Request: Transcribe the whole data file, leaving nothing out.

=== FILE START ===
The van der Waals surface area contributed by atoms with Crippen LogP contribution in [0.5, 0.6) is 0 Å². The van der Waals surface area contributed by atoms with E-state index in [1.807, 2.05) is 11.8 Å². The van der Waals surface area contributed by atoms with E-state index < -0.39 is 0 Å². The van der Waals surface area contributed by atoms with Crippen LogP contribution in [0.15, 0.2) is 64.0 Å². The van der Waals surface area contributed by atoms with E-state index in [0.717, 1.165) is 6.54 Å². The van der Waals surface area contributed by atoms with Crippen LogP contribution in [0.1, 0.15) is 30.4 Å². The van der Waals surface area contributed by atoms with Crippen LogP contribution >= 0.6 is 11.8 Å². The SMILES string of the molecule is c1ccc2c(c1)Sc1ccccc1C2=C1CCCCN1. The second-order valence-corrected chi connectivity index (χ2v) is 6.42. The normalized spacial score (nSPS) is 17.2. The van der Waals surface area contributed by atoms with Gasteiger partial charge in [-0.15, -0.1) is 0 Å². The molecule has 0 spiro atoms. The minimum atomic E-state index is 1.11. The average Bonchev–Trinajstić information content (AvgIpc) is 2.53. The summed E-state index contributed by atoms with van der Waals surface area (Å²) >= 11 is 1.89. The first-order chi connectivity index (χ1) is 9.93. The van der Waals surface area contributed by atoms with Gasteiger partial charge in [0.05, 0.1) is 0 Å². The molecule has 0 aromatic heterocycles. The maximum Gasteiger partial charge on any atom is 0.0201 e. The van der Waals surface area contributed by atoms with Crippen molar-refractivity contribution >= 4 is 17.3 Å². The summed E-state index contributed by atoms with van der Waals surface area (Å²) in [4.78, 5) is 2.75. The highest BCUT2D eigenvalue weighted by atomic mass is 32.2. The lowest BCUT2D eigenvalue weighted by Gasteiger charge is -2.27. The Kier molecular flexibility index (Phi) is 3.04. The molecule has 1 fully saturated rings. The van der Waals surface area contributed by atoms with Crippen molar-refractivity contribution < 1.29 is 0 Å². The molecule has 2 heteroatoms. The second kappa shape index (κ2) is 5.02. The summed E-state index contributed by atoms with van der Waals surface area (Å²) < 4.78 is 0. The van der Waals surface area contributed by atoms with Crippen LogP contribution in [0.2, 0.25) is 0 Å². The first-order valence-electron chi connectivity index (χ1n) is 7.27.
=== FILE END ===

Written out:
The van der Waals surface area contributed by atoms with Crippen LogP contribution in [0.5, 0.6) is 0 Å². The van der Waals surface area contributed by atoms with E-state index in [1.807, 2.05) is 11.8 Å². The van der Waals surface area contributed by atoms with E-state index < -0.39 is 0 Å². The van der Waals surface area contributed by atoms with Crippen LogP contribution in [0.15, 0.2) is 64.0 Å². The van der Waals surface area contributed by atoms with E-state index in [0.717, 1.165) is 6.54 Å². The van der Waals surface area contributed by atoms with Crippen LogP contribution in [0.1, 0.15) is 30.4 Å². The van der Waals surface area contributed by atoms with Crippen LogP contribution >= 0.6 is 11.8 Å². The SMILES string of the molecule is c1ccc2c(c1)Sc1ccccc1C2=C1CCCCN1. The second-order valence-corrected chi connectivity index (χ2v) is 6.42. The normalized spacial score (nSPS) is 17.2. The van der Waals surface area contributed by atoms with Gasteiger partial charge in [-0.15, -0.1) is 0 Å². The molecule has 0 spiro atoms. The minimum atomic E-state index is 1.11. The average Bonchev–Trinajstić information content (AvgIpc) is 2.53. The summed E-state index contributed by atoms with van der Waals surface area (Å²) >= 11 is 1.89. The first-order chi connectivity index (χ1) is 9.93. The van der Waals surface area contributed by atoms with Gasteiger partial charge in [0.05, 0.1) is 0 Å². The molecule has 0 aromatic heterocycles. The maximum Gasteiger partial charge on any atom is 0.0201 e. The van der Waals surface area contributed by atoms with Crippen molar-refractivity contribution >= 4 is 17.3 Å². The summed E-state index contributed by atoms with van der Waals surface area (Å²) in [4.78, 5) is 2.75. The highest BCUT2D eigenvalue weighted by atomic mass is 32.2. The lowest BCUT2D eigenvalue weighted by Gasteiger charge is -2.27. The Kier molecular flexibility index (Phi) is 3.04. The molecule has 1 fully saturated rings. The van der Waals surface area contributed by atoms with Crippen molar-refractivity contribution < 1.29 is 0 Å². The molecule has 2 heteroatoms. The second kappa shape index (κ2) is 5.02. The summed E-state index contributed by atoms with van der Waals surface area (Å²) < 4.78 is 0. The van der Waals surface area contributed by atoms with Crippen LogP contribution in [0.2, 0.25) is 0 Å². The first-order valence-electron chi connectivity index (χ1n) is 7.27.